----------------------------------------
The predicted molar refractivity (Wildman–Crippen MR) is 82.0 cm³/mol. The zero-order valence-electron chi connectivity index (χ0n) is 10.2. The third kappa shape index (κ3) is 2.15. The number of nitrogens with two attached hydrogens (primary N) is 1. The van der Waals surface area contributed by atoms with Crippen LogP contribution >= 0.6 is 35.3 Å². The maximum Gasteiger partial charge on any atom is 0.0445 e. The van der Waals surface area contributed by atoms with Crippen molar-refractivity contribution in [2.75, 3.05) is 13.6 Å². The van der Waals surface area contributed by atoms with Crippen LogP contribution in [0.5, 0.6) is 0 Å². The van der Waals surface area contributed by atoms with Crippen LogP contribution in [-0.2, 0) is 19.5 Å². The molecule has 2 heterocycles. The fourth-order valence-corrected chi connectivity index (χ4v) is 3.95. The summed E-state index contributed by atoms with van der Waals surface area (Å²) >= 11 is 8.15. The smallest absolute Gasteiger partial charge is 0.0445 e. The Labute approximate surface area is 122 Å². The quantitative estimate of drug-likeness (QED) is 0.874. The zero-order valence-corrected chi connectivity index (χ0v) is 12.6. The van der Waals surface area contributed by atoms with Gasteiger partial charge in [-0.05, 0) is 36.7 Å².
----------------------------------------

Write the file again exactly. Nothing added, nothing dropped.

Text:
The predicted molar refractivity (Wildman–Crippen MR) is 82.0 cm³/mol. The zero-order valence-electron chi connectivity index (χ0n) is 10.2. The third kappa shape index (κ3) is 2.15. The number of nitrogens with two attached hydrogens (primary N) is 1. The van der Waals surface area contributed by atoms with Crippen LogP contribution >= 0.6 is 35.3 Å². The maximum Gasteiger partial charge on any atom is 0.0445 e. The van der Waals surface area contributed by atoms with Crippen molar-refractivity contribution in [2.75, 3.05) is 13.6 Å². The van der Waals surface area contributed by atoms with Crippen LogP contribution in [0.5, 0.6) is 0 Å². The van der Waals surface area contributed by atoms with Crippen LogP contribution in [-0.2, 0) is 19.5 Å². The molecule has 2 heterocycles. The fourth-order valence-corrected chi connectivity index (χ4v) is 3.95. The summed E-state index contributed by atoms with van der Waals surface area (Å²) >= 11 is 8.15. The smallest absolute Gasteiger partial charge is 0.0445 e. The Labute approximate surface area is 122 Å². The quantitative estimate of drug-likeness (QED) is 0.874. The zero-order valence-corrected chi connectivity index (χ0v) is 12.6. The van der Waals surface area contributed by atoms with Gasteiger partial charge in [-0.05, 0) is 36.7 Å².